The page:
This study analyses the compliance of oncology patients with cancer pain in self-assessing (many times a day), pain intensity scales and the evaluation of the main reasons for not compiling the forms.

MATERIALS AND METHODS

Patients

All the patients taken in charge from 27/12/2000 to 25/6/2001 by the Consulting Service of the Operation Unit of Rehabilitation and Palliative Care of the Milan Cancer Institute have been considered. Eligible for the study were only the patients complying with all the following inclusion criteria:

patient hospitalised by the units of Milan Cancer Unit and assisted 24 hours a day by the

Consulting Service of Pain Therapy and Palliative Care

age over 18

pain caused directly by cancer

comprehension of the Italian language

integrity of the cognitive functions.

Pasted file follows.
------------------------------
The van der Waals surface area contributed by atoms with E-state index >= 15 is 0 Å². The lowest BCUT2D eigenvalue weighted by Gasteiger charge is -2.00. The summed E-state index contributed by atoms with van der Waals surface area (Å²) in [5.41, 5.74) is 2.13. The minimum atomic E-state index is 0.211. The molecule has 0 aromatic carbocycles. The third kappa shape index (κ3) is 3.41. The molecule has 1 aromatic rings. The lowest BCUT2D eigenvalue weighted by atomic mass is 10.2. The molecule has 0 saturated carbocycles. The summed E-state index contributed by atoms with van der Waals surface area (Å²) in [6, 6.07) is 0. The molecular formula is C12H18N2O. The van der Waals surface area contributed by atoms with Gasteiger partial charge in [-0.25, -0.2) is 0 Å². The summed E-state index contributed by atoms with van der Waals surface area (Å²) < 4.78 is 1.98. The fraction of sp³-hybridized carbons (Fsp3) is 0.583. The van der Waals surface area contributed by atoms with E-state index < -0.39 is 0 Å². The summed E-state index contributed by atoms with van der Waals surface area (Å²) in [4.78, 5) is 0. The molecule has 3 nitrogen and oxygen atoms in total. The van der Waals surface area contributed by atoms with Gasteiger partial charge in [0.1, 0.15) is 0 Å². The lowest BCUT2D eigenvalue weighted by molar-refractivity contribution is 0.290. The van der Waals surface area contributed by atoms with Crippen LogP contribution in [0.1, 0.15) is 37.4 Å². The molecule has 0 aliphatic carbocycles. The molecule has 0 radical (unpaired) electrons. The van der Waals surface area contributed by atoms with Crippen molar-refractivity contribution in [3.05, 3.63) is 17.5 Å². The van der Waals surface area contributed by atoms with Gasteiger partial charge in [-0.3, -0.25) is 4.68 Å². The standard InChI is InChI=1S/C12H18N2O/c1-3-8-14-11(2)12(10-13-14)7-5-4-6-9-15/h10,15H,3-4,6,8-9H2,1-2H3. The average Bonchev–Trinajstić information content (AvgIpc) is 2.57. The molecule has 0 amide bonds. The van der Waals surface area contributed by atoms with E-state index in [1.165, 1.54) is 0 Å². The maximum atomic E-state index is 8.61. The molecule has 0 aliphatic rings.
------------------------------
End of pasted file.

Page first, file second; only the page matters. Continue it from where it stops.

Patients submitted to surgical operations were excluded during the period immediately following such operations, as were patients with heavy pain caused by therapeutic and diagnostic procedures and interventions.

Procedure for measuring pain and evaluating compliance

The assessment of pain intensity was made every day, 5 days a week, during a period of 6 months, by the professional nurse in charge on behalf of the Consulting Service according to the following procedure.

  1. At the first visit a daily form of self-assessment was given to the patient with the following explanations:

    • method of assessment of the pain score (numerical scale from 1 to 10)